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What’s the toughest call you’ve had to make as an admin?

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Question: "Our HR department asked our team to write confidentially about ethical or interpersonal ‘tight spots’ we’ve found ourselves in, and how we reacted to them. It got me wondering about the ways that others have worked through no-win situations—because at work, they seem to happen to everyone all the time! Does anyone have any stories about really difficult decisions they’ve had to make as an admin?” – Rachel, Document Archives Registrar

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{ 13 comments… read them below or add one }

KH February 25, 2013 at 12:29 pm

I’ve been at my company one year and I’ve been an executive assistant for over 10 years. Currently, I support the CEO/President of our company (800+ employees). Five months ago, our former CEO (my manager) resigned. He and I worked really well together and had a high level of mutual respect an appreciation for each other. In the meantime, I supported the interim CEO (a strong woman), who I also had a great working relationship with. The new CEO just started in January. Almost immediately, signs of arrogance and superiority and very poor communication surfaced in him. After working with him two weeks and having very little time one on one with him, he told me that I’m a poor communicator, have poor attention to detail and don’t know my job well. He said he’s not going to change, so I have to. Some of my strongest skills are communication and organization (which requires attention to detail, of course).

Since then, he’s been on vacation for nearly a month. While he’s been gone, his weekly issues of Sports Illustrated have come into the office, and of course, as we all know, the “swimsuit edition” (or lack of) arrived a couple of weeks ago. The magazine was brought to my attention by two women flipping through it sarcastically saying “well, look at what our new CEO gets at work! Isn’t that lovely.” I’m no prude, but this is completely inappropriate and unprofessional, not to mention, could be considered sexual harassment. I brought it to the attention of HR (women), who merely said “he needs to be talked to,” but I’m sure it’s not a priority.

With my job on the line I feel like I have to just keep my mouth shut. However, it disgusts me to perpetuate this type of behavior.

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Zoya February 12, 2013 at 8:32 am

That chair dilemma is a tough one! Here’s mine–I shared a cubicle once with the most negative person IN THE WORLD. After a year of her complaints and moaning about everything in her life, I went to my boss and asked if I could be moved. My boss asked me if I realized there was no way of her not knowing that it was just to get away from her, and I said let’s do it anyway. The real problem was that getting along with her and keeping mum would have been the best way to get a promotion onto her team, which is where I wanted to be. But I couldn’t take it anymore. I wound up alienating her but I have to say it was worth it to keep from going crazy.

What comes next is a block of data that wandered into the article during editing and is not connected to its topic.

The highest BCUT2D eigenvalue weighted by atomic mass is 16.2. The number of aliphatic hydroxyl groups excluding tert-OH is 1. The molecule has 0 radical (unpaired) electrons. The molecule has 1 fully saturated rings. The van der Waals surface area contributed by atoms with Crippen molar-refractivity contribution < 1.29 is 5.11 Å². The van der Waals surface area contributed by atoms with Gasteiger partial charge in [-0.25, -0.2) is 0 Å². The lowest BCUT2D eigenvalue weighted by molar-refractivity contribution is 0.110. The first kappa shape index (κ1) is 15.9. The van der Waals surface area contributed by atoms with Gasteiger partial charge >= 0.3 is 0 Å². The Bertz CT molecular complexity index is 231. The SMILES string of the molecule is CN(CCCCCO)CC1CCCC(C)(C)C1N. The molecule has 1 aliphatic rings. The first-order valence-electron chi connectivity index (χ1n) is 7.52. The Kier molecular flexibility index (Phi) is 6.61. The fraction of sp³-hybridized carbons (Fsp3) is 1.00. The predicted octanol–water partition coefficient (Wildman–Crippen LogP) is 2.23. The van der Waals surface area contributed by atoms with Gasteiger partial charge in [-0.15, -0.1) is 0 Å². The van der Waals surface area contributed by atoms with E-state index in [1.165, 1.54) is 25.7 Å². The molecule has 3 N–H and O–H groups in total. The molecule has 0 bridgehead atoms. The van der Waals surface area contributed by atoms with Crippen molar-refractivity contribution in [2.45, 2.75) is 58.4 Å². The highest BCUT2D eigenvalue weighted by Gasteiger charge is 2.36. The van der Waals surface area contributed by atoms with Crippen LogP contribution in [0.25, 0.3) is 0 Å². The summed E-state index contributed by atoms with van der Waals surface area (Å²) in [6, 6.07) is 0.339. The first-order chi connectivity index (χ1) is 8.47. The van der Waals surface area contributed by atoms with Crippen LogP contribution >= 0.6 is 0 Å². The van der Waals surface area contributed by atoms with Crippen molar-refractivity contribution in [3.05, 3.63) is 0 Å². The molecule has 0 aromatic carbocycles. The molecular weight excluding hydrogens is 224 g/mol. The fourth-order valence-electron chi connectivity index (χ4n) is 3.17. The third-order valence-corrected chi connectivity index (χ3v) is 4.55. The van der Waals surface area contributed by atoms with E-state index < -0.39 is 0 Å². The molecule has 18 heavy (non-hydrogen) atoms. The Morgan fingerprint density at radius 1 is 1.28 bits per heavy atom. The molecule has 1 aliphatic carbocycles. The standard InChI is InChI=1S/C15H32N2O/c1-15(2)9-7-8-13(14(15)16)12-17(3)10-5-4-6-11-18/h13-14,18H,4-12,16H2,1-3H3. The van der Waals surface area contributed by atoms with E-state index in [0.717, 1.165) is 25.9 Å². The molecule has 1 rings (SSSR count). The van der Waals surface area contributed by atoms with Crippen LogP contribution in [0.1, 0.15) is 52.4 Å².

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Katie February 11, 2013 at 11:26 am

Matt, you are awesome! I would love to have more team mates like you!!!

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mla February 11, 2013 at 8:56 am

I think email a supervisor is the best way to cover yourself. I had an issue with our Financial Director who thought it would be acceptable to violate the Summary Plan Description of a benefit and shift some money around to cover a deficit in another area. I sent an email to all involved and also contacted our auditors to get their perspective. I explained that if it was fine with the auditors – I would not have a problem with it. I also stated that I no longer would be the Benefits Administrator – someone else would need to be assigned. It of course worked like a charm. There is too much to lose especially if you are left holding the bag. There are things that you cannot compromise and one of those is your integrity.

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Matt February 11, 2013 at 8:45 am

Once a member of my team made a huge mistake on sending a tax return to a client. He used the wrong address from a dropdown list and realized it after the package went out. It was deadline season and the client HAD to get that package on time. Instead of telling my boss what happened, I tracked the package and actually drove to the house where it was wrongly delivered, picked it up, and sent it overnight with my own money. In that case, I made a decision to keep a mistake quiet so my co-worker get in trouble, and I spared his feelings by never telling him about it either–it was just such an easy mistake to make. It ate up half my Saturday and cost me $25, but there are times when you just don’t want to see someone criticized so you engage in a little white lie.